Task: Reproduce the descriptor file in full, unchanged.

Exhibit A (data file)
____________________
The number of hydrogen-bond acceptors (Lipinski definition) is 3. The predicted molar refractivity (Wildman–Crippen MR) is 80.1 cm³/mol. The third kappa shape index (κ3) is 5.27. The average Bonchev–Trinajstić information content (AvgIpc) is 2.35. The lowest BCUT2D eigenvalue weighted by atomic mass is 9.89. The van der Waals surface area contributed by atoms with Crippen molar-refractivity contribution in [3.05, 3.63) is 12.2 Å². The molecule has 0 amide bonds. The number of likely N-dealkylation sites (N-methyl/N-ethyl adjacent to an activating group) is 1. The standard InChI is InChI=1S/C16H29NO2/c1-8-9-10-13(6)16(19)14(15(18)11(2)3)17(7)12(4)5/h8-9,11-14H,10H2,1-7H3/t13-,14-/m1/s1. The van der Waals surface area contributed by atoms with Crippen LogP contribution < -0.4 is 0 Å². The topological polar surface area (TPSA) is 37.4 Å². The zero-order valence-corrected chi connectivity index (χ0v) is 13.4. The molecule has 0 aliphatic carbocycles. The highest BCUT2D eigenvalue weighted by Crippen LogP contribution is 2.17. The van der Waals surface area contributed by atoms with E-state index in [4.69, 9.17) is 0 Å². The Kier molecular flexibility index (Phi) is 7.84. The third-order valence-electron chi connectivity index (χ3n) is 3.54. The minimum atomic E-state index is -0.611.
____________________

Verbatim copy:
The number of hydrogen-bond acceptors (Lipinski definition) is 3. The predicted molar refractivity (Wildman–Crippen MR) is 80.1 cm³/mol. The third kappa shape index (κ3) is 5.27. The average Bonchev–Trinajstić information content (AvgIpc) is 2.35. The lowest BCUT2D eigenvalue weighted by atomic mass is 9.89. The van der Waals surface area contributed by atoms with Crippen molar-refractivity contribution in [3.05, 3.63) is 12.2 Å². The molecule has 0 amide bonds. The number of likely N-dealkylation sites (N-methyl/N-ethyl adjacent to an activating group) is 1. The standard InChI is InChI=1S/C16H29NO2/c1-8-9-10-13(6)16(19)14(15(18)11(2)3)17(7)12(4)5/h8-9,11-14H,10H2,1-7H3/t13-,14-/m1/s1. The van der Waals surface area contributed by atoms with Crippen LogP contribution < -0.4 is 0 Å². The topological polar surface area (TPSA) is 37.4 Å². The zero-order valence-corrected chi connectivity index (χ0v) is 13.4. The molecule has 0 aliphatic carbocycles. The highest BCUT2D eigenvalue weighted by Crippen LogP contribution is 2.17. The van der Waals surface area contributed by atoms with E-state index in [4.69, 9.17) is 0 Å². The Kier molecular flexibility index (Phi) is 7.84. The third-order valence-electron chi connectivity index (χ3n) is 3.54. The minimum atomic E-state index is -0.611.